VIP arrival services include the cost of your Tanzania visa pre‐paid and a private officer to assist you through immigration, baggage, and customs.
Anyone arriving early will be accommodated at the African Tulip as well and transfers will be arranged. We can also arrange extensions and day safaris for those wishing to arrive a day or two early or even extend their safari. Please inquire with us at firstname.lastname@example.org for details.
After an early breakfast, drive to Tarangire National Park (2 hours to the main park gate) and enjoy two days of game drives in this scenic park at the end of its peak time of the year.
Herd animals from across the Great Rio Valley and surrounding conservation land, migrate into the park for water in the river and swamps. During this time elephant numbers can swell to over 6,500 inside the park, and predators are actively hunting the increased number of ungulates.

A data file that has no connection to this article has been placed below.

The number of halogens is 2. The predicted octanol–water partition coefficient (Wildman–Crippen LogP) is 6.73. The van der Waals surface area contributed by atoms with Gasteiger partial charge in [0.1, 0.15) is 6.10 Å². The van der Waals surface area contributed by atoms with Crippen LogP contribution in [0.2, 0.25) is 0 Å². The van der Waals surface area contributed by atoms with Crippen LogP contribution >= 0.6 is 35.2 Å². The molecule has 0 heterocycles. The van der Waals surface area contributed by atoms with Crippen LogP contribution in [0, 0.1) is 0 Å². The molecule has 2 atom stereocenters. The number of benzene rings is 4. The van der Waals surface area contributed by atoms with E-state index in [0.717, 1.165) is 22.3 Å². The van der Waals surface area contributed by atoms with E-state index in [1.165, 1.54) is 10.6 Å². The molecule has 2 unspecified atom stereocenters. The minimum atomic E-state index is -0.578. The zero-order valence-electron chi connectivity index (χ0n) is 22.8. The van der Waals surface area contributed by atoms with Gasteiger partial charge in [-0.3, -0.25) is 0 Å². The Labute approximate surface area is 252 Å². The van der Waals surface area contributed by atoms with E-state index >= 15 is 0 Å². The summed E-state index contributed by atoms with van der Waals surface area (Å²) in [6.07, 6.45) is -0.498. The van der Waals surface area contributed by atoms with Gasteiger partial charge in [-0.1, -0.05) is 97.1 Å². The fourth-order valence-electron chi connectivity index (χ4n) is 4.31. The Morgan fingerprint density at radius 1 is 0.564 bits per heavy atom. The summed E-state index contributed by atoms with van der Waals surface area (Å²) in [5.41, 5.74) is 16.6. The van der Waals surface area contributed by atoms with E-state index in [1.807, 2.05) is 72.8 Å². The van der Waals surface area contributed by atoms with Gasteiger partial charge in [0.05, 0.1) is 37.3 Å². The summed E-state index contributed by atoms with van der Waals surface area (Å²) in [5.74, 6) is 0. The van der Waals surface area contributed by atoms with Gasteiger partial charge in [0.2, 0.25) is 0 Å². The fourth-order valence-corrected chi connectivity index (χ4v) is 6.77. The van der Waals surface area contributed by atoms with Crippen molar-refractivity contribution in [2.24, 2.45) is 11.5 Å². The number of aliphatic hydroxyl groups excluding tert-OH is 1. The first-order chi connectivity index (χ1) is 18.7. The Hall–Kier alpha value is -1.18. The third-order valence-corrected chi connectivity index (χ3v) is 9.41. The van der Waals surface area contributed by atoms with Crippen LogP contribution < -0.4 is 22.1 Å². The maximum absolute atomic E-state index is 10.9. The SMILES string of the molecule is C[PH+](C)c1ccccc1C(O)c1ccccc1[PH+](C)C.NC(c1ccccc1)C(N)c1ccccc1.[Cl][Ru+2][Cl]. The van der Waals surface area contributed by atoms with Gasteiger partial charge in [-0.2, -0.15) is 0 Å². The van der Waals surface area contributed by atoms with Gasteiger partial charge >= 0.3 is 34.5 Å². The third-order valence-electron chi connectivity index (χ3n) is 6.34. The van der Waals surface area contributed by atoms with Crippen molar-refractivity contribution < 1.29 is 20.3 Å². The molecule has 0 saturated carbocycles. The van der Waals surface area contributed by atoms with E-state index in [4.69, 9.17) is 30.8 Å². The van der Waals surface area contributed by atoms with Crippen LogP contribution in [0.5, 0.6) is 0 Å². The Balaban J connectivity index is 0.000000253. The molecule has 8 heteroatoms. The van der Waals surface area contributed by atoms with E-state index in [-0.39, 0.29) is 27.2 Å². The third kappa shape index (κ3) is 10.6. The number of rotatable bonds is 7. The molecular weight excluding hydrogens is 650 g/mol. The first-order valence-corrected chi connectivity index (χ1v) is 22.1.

Tarangire National Park, is also considered the “Baobab Capital of the World” and renowned for its wild landscapes and diverse habitats. The Tarangire River, from which the park derives its name, is the only permanent water source within 2,600 square kilometers (1,625 square miles) of protected wildlife area. In addition to numerous animals, the park has over 300 species of birds and has the highest recorded number of breeding bird species of any habitat in the world. Visit www.tanganyikawildernesscamps.com.